Ian Holm in Alien - A masterclass in performance
When you initially watch Alien, the primary antagonist becomes pretty clear: the infamous xenomorph that bursts from Kane’s (John Hurt) chest is the creature to fear and fight. Well, that’s until the film and the brilliant Ian Holm throw a curve ball in the narrative - Holm’s medical officer Ash is an android, programmed to bring the lifeform back to Earth, ‘crew expendable’. To remember the recently passed Ian Holm, let’s look at how Holm uses his acting skills to deliver a memorable, complex villain who proves key to the overall narrative.
The most apparent point is that of Holm’s physical tics. It’s so easy to slip into a Schwarzenegger portrayal of a robot: not to criticise the Austrian, but we all assume that androids talk and act as wooden as Arnie in Terminator. However, Holm showcases his theatrical background with a subtle performance that only hints at the truth of Ash. Notice how he blinks quite quickly at points and glances with a threateningly observational side-eye, like in the scene where Dallas informs the crew of the distress signal.
It’s not something you’d notice on the initial viewing as a giveaway, just a character trait. But Holm masks it as such quite brilliantly. He still appears quite suspect, but more of a cold scientist than the killer android. Holm is able to tread the line quite expertly, fooling us as well as the crew.
The best example of this is in his interaction with Ripley (Sigourney Weaver) once the ‘Facehugger’ has left the body of Kane. With the benefit of hindsight, the scene features some of the most obvious, even clumsy foreshadowing. “Maybe I’ve jeopardized the rest of us, but it was a risk I was willing to take” is clearly meant to lean into his mission parameters: “bring back lifeform, crew expendable.” But when you actually view it as it’s meant to be viewed - without the knowledge of Ash as an android - it’s a genius red herring that only works due to Holm’s reserved performance.
It’s a scene that’s designed as a moral interrogation of Ash’s decision to break protocol. But more importantly, it’s meant to establish the confrontation between Ripley and Ash, a relationship that coaxes Ash’s android secret out. We may think that the differences between the two will spark an emotional breakdown: Ripley is trying to keep the crew safe by killing the alien, Ash acts like he’s keeping everyone safe by preserving the alien and analysing it. But as we see in this scene, it just brings out more calculated analysis from Ash: “Maybe I’ve jeopardized the rest of us, but it was a risk I was willing to take.”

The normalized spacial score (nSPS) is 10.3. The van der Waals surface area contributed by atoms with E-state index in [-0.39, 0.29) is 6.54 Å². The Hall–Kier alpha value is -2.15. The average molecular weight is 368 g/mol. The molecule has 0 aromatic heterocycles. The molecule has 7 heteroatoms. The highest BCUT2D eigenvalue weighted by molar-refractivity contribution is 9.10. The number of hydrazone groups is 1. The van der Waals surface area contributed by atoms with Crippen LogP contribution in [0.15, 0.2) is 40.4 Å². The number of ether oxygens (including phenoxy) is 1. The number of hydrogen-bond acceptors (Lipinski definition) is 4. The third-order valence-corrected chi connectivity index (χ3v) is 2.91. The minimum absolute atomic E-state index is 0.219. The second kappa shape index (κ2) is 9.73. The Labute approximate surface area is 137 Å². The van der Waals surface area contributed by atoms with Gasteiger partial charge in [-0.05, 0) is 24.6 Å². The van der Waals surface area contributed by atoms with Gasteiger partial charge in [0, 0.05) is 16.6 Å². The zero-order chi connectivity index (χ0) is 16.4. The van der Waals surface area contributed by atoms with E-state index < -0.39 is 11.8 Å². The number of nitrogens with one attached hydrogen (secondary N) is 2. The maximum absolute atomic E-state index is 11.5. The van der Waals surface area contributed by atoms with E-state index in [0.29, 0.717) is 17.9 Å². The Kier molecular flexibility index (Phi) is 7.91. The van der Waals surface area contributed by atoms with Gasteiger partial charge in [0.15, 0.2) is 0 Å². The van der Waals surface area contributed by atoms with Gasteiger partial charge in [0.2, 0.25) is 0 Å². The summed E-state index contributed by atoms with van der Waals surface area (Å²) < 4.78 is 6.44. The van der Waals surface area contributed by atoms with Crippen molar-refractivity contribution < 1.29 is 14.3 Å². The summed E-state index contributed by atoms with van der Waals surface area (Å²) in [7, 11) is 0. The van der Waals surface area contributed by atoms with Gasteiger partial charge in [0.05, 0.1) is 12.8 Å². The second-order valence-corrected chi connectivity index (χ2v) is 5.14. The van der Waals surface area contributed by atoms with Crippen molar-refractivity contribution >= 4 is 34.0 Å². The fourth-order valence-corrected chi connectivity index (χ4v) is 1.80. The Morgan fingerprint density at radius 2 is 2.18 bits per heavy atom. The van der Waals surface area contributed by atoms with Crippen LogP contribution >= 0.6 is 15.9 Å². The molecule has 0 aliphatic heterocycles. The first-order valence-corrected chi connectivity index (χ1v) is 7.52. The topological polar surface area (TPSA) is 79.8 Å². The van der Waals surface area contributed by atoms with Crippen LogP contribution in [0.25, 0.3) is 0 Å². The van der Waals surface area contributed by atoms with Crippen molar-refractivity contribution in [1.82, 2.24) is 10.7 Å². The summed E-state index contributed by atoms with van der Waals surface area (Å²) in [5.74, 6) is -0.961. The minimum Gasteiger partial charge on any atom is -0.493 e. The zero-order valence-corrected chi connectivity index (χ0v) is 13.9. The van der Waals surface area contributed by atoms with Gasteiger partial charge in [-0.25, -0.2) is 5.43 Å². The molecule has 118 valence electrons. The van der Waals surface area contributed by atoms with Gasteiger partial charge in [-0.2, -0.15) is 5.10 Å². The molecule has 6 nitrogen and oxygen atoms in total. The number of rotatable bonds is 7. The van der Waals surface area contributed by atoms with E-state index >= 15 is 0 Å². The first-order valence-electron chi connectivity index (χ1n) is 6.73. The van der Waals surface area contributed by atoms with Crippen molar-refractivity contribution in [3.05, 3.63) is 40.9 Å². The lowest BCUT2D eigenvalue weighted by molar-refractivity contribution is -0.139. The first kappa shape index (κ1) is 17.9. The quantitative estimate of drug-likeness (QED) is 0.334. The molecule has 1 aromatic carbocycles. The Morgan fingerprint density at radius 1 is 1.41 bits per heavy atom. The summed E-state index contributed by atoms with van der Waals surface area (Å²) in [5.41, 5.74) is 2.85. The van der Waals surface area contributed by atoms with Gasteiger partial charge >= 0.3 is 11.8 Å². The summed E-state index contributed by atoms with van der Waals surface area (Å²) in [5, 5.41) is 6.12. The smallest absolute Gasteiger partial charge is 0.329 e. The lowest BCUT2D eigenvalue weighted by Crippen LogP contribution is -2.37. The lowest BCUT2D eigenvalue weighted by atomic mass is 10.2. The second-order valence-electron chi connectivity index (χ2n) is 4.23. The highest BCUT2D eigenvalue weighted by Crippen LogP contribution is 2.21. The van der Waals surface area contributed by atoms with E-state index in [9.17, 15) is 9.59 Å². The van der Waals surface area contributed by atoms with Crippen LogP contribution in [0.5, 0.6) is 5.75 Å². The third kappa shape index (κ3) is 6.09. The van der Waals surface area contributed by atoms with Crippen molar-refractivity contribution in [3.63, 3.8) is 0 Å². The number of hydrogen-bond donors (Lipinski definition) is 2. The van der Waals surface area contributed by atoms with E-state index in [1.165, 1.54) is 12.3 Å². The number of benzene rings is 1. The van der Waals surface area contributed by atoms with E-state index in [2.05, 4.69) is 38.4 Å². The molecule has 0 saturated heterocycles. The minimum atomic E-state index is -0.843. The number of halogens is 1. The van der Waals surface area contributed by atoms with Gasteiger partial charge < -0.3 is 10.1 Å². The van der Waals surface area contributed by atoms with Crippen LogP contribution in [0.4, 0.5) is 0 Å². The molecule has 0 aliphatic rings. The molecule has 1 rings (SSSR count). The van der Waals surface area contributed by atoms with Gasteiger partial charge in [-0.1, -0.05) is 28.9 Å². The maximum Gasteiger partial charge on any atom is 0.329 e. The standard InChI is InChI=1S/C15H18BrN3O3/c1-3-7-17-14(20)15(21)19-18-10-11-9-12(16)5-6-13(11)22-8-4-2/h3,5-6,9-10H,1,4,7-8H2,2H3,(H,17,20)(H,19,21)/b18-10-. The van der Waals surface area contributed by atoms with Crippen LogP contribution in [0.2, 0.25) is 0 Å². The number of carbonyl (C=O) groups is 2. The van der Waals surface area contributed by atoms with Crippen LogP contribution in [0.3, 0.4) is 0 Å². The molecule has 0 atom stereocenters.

Holm’s role is essential to the narrative. Not only does he drive it with his actions, secretly tied to the survival of the alien, but Ash also acts as the spark for the likes of Ripley to engage with how they feel about the situation...
It’s a statement that’s delivered with intent, not reflection or admission. Holm’s assertive tone makes it feel like there was no other option for Ash, despite the risk and the rules. And this is what starts to give off some suspicious vibes, which are ultimately proved correct in Ash and Holm’s final scene. As Ripley and the crew struggle following the death of Dallas, Ash appears calm, simply stating that he and Mother (the ship’s computer) are ‘still collating’ on a solution. Two computers in conversation. The revelation is that this monotone dialogue belongs to a robot delivering programmed discourse, not a scientist speaking the only way he knows how.
During the fight, Holm almost instinctively brings all of Ash’s nervous tics to play, as though he were piecing the puzzle of his performance together right before our eyes. We see him blink erratically, his eyes widening, shaking as he tries to execute Ripley: their confrontation from earlier is coming to its conclusion.
And then, once his machine parts are revealed, Holm is truly allowed to embrace his character’s calculated alter-ego. In an electronically infused voice, he notes he admires the alien’s “purity” - “unclouded by conscience or delusions of morality.” His dead-eyes and lack of expression act as a natural conclusion to a character that struggled to show emotion to begin with.
Holm’s role is essential to the narrative. Not only does he drive it with his actions, secretly tied to the survival of the alien, but Ash also acts as the spark for the likes of Ripley to engage with how they feel about the situation. Yet, Holm doesn’t create a lifeless being. It’s difficult to tell that Ash is a robot, and that’s a testament to his acting credibility. He turns a key plot point into a fascinatingly cold character: humanising an android in a way that’s entirely invisible is no mean feat and showcases his quality.
What's your favourite Ian Holm performance? Will you revisit Alien tonight?
If you liked the article, be sure to take a look at my review of Spike Lee's equally masterful Da 5 Bloods. Click here for the article.
Also, subscribe to the website! I'll keep you updated on all of the latest posts. And follow The Film Foyer on social media! All of the links can be found in the feedback form at the bottom of the page.